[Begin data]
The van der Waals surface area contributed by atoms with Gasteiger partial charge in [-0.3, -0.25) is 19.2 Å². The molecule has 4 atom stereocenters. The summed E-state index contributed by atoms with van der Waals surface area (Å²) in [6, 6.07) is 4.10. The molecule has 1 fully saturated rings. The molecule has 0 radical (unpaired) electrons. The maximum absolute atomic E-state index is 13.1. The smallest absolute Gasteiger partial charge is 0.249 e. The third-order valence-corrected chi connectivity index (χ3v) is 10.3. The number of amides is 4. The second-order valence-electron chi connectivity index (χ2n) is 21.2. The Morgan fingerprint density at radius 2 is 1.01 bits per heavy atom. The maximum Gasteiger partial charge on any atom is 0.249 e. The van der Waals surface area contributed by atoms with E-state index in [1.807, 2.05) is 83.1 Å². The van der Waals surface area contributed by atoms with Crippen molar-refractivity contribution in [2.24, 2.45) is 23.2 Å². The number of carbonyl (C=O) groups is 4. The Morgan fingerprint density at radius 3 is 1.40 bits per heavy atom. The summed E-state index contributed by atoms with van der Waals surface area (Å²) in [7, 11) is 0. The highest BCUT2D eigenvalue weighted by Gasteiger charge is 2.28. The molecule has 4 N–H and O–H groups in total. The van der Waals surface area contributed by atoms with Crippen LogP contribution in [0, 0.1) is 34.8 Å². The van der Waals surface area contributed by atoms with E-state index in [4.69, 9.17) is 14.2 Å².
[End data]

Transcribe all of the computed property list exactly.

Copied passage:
The van der Waals surface area contributed by atoms with Gasteiger partial charge in [-0.3, -0.25) is 19.2 Å². The molecule has 4 atom stereocenters. The summed E-state index contributed by atoms with van der Waals surface area (Å²) in [6, 6.07) is 4.10. The molecule has 1 fully saturated rings. The molecule has 0 radical (unpaired) electrons. The maximum absolute atomic E-state index is 13.1. The smallest absolute Gasteiger partial charge is 0.249 e. The third-order valence-corrected chi connectivity index (χ3v) is 10.3. The number of amides is 4. The second-order valence-electron chi connectivity index (χ2n) is 21.2. The Morgan fingerprint density at radius 2 is 1.01 bits per heavy atom. The maximum Gasteiger partial charge on any atom is 0.249 e. The van der Waals surface area contributed by atoms with E-state index in [1.807, 2.05) is 83.1 Å². The van der Waals surface area contributed by atoms with Crippen molar-refractivity contribution in [2.24, 2.45) is 23.2 Å². The number of carbonyl (C=O) groups is 4. The Morgan fingerprint density at radius 3 is 1.40 bits per heavy atom. The summed E-state index contributed by atoms with van der Waals surface area (Å²) in [7, 11) is 0. The highest BCUT2D eigenvalue weighted by Gasteiger charge is 2.28. The molecule has 4 N–H and O–H groups in total. The van der Waals surface area contributed by atoms with Crippen LogP contribution in [0, 0.1) is 34.8 Å². The van der Waals surface area contributed by atoms with E-state index in [4.69, 9.17) is 14.2 Å².